In 2012, Barack Obama’s former special envoy for Lebanon and Syria, Frederick Hof, had claimed that Israeli prime minister Benjamin Netanyahu and defense minister Ehud Barak conducted intensive secret talks with Syrian President Bashar al-Assad through him.

    According to Frederick Hof, the negotiations were based on Netanyahu’s willingness to return to June 4, 1967 lines, giving Damascus full control of the Golan Heights which was occupied by the Jewish army during its 1967 invasion of its neighboring Arab lands. What Netanyahu demanded in return was a comprehensive peace deal that would include an Israeli “expectation” for the severing ties between Damascus and Tehran. However, according to the US sources, the deal fell-apart as Bashar refused to severe his friendly ties with the Islamic Republic….

  12. artichoke says:
    @Mark Green

    Your idea definitely makes sense, and most of our presidents have been pro-Israel at least to some extent.

    But what I don’t understand is this. The Arabs have no strong allies. Russia and China don’t care deeply about them. They are only military states because we sell them arms and show them how to use them. Without us they are vast stretches of sand with some oil wells, and prayers 5 times a day.

    If we want Israel to have more land, why don’t we (the USA, top military power in the world) just go in there and get the land and give it to them? The guys with cloths on their heads, wonderful as they are, can’t and won’t stop us. If we want Israel have a wall or other permanent fortification, our guys and their guys can certainly build it.

    Rather than putting up with this endless skirmishing, why not just correct the situation to Israel’s benefit (for example the Gaza beachfront is far too valuable for those Palestinians and they have been shooting rockets out of it) and be done with it. We’re on the UN Security Council so we can stop any significant backlash from there.

    • Replies: @Rehmat
    , @KA
    , @a.z
  13. Marcus says:

    It was the death of Syrian general Omar Abrash that halted the Syrian advance.

  14. Rehmat says:

    If you had removed your skullcap chap – you would have noticed the US, Russia and Britain did go in Middle East and gave the Europe’s ‘unwanted Jews’ 56% of historic Palestine in late 1940s. Then in 1967 those Jewish occupied so-called ‘world powers’ went there in 1967 and gave the Zionist Jews 22% of Palestinian land.

    Arabs have the ‘oil wells’ – but what the Israeli Jews have – other than 280 brothels in Tel Aviv and a big bowl in hand to beg donations around the world especially from the American and German taxpayers (over $3 trillion so far).

    Now you know why the westerners love Jews and hate Muslim and Christian Arabs.

    However, you will never read in Israeli and western school books that it were Arabs who saved Jewish-butts in Spain, Sicily, Greece, and Malta.

  15. KA says:

    Didn’t the west try it in 1956? France Britain and Israel attacked Egypt precisely to reoccupy land ,buy influences and get Suez canal back. Had UK went there in cahoots with US,as it went to Iran things would have been a little different .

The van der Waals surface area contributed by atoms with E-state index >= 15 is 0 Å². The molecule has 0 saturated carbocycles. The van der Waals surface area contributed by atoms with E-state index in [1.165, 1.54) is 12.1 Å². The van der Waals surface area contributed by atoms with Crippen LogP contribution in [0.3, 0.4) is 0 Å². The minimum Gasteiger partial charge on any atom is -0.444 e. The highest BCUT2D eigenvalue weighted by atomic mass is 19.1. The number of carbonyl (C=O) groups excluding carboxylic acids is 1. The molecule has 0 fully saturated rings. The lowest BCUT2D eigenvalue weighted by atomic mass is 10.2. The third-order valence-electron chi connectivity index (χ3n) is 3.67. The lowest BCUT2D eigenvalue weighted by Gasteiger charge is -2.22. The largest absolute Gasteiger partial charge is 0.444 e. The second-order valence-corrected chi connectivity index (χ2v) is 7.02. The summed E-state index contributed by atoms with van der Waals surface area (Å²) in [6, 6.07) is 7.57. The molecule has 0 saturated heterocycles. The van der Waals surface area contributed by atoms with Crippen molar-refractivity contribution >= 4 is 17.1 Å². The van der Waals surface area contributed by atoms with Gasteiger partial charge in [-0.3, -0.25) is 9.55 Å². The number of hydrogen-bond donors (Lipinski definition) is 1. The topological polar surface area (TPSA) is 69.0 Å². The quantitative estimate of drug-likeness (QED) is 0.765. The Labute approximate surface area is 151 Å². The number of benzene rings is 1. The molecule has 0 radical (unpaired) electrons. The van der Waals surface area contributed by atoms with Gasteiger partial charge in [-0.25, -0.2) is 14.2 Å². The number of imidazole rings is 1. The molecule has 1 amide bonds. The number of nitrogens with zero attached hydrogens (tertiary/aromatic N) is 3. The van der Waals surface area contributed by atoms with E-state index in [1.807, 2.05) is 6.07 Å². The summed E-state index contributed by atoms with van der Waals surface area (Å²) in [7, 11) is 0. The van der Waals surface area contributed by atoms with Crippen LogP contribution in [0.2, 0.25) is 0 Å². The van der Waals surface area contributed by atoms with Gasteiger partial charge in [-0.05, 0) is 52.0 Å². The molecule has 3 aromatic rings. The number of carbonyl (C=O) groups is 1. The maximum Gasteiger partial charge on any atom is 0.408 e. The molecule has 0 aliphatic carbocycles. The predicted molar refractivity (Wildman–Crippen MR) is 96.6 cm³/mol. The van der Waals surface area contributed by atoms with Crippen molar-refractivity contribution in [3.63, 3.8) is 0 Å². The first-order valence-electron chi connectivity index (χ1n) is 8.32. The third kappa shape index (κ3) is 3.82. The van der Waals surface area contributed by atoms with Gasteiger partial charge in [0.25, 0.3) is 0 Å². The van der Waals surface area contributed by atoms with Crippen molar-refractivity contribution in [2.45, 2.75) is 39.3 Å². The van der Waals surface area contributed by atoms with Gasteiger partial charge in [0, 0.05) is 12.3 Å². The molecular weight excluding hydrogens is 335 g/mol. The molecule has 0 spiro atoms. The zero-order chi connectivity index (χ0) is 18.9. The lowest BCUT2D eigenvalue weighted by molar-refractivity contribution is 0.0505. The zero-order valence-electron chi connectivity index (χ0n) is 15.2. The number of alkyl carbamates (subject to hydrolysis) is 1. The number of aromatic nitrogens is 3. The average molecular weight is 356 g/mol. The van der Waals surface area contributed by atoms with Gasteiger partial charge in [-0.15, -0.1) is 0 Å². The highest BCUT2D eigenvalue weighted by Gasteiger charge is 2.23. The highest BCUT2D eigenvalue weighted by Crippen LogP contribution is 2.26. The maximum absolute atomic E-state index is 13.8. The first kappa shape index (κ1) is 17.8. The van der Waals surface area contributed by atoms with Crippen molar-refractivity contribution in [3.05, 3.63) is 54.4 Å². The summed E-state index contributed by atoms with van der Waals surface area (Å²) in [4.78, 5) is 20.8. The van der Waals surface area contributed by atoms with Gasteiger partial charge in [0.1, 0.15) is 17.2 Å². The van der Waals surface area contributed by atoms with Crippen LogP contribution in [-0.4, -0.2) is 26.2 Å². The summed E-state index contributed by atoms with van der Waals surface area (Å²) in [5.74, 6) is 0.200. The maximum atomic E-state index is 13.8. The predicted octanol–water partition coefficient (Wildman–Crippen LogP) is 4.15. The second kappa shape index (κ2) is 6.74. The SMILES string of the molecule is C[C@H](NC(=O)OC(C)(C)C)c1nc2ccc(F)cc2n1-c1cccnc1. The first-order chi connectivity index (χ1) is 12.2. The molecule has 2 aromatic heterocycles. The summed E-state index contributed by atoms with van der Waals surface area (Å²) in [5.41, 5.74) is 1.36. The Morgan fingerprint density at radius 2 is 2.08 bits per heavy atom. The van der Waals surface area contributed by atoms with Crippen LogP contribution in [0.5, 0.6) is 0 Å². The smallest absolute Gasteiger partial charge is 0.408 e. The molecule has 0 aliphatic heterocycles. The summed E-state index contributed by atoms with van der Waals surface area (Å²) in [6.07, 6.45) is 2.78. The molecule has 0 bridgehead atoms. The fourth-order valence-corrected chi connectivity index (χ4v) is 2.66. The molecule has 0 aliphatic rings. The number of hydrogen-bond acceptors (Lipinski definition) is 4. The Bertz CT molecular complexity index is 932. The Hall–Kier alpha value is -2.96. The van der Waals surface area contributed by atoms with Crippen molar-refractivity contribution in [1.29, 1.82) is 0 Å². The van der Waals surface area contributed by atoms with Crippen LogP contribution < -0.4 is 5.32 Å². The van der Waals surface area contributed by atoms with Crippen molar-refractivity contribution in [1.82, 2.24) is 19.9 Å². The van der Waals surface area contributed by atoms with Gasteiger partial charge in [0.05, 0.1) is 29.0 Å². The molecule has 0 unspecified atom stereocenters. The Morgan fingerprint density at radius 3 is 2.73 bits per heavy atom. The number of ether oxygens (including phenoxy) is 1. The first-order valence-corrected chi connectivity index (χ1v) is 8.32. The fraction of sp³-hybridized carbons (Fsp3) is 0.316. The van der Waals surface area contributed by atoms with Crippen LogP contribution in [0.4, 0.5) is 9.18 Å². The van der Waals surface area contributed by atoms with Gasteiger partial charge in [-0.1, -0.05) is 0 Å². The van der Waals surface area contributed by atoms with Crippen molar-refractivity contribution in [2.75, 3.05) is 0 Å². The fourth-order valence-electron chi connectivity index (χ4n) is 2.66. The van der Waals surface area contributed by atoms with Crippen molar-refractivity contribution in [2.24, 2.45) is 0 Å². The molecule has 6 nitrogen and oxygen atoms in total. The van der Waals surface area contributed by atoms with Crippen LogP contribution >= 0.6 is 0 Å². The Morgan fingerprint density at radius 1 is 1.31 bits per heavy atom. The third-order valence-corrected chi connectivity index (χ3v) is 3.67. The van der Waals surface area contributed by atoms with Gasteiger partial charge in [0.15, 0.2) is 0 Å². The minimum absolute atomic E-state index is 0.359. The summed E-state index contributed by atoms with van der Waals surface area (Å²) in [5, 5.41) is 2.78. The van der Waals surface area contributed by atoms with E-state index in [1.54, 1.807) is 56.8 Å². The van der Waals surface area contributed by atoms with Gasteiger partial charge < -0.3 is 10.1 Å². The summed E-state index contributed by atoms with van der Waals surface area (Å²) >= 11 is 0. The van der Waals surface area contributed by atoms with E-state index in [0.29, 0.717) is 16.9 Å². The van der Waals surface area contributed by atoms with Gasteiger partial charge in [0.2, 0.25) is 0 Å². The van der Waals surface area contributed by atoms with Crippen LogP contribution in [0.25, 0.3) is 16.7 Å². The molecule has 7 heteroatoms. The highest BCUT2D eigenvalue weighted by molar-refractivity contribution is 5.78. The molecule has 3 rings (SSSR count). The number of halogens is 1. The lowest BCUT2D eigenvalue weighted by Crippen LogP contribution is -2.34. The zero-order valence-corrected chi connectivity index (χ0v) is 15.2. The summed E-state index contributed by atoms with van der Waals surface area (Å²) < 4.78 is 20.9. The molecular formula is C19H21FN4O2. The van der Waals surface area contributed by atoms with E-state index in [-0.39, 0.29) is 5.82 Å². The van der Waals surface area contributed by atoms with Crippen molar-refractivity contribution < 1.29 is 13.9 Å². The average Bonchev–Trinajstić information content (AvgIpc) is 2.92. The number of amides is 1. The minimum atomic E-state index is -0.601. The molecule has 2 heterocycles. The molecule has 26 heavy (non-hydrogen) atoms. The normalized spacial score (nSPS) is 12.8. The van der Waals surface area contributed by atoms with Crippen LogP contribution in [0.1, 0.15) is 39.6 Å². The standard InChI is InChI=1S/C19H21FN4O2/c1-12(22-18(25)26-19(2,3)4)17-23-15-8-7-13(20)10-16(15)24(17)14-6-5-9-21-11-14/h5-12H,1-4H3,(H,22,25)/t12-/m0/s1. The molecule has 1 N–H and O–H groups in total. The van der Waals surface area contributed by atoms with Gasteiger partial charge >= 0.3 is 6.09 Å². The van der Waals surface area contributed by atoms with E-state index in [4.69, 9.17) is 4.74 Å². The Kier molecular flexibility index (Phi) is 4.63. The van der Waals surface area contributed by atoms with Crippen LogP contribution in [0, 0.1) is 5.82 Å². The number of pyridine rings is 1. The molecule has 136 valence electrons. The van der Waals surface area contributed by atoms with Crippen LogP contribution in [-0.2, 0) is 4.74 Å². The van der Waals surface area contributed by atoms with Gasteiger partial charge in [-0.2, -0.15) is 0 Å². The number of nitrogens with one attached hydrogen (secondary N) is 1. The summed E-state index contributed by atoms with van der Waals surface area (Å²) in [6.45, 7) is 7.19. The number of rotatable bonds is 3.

Leaders are human , they carry human foibles and frailties on which dreams are built on . George Bush saw the war as the ultimate redemption as long he was not flying . Long time ago some one told( from Defense) that more hawkish one sounds the more to success,money,and fame open up

    But why are you thinking of a solution? War is a business .Solution will deprive people of job, fame and further careers moves .

    Second empire cant explain and hold the forces in its favors against the malevolent and manufactured cross-currents . Doesn’t conspiracy against Iran prove this? Obama /Clinton denounced Brazil and Turkey and spurned Iran’s overtures the moment Iran agreed to the demands of Obama/Clinton in 2011. Even today it is difficult for average Joe to figure out whta is happening and wonder why it is still such “a bad deal ” for US.

  16. Blaming the Arab conflicts on the West or Israel is redundant, the Arabs are more than capable of wrecking their own nations and turning on each other without any outside assistance.

    • Replies: @Rehmat
  17. Rurik says:
    @Mark Green

    London, Brussels and Washington are all under its thrall. Take a look at our mainstream media. Hollywood. Wall Street. The Federal Reserve

    well said as usual Mark

    the Fed is the center of it all

    it’s their fount of infinite money = infinite power

  18. a.z says:

    first of all iran does not fit that description. as your adventures in iraq and afghanistan showed it is not so easy. there is a belief in the core of all the right wingers in the western world that they only need to mount up a real effort like total mobilization and absolute ruthlessness like willing to do tactical nuclear strikes and every one will roll over but in this brave new world with individuals having the ability to cause havoc it is not so easy to carry out mass slaughter with abandon and get away with it without any crippling blowback. and once euro american nation states are fully engaged in total war and are facing millions with backs against the world russia and china can just swoop in and roll usa over(remember how usa in world war1 just blew away germany).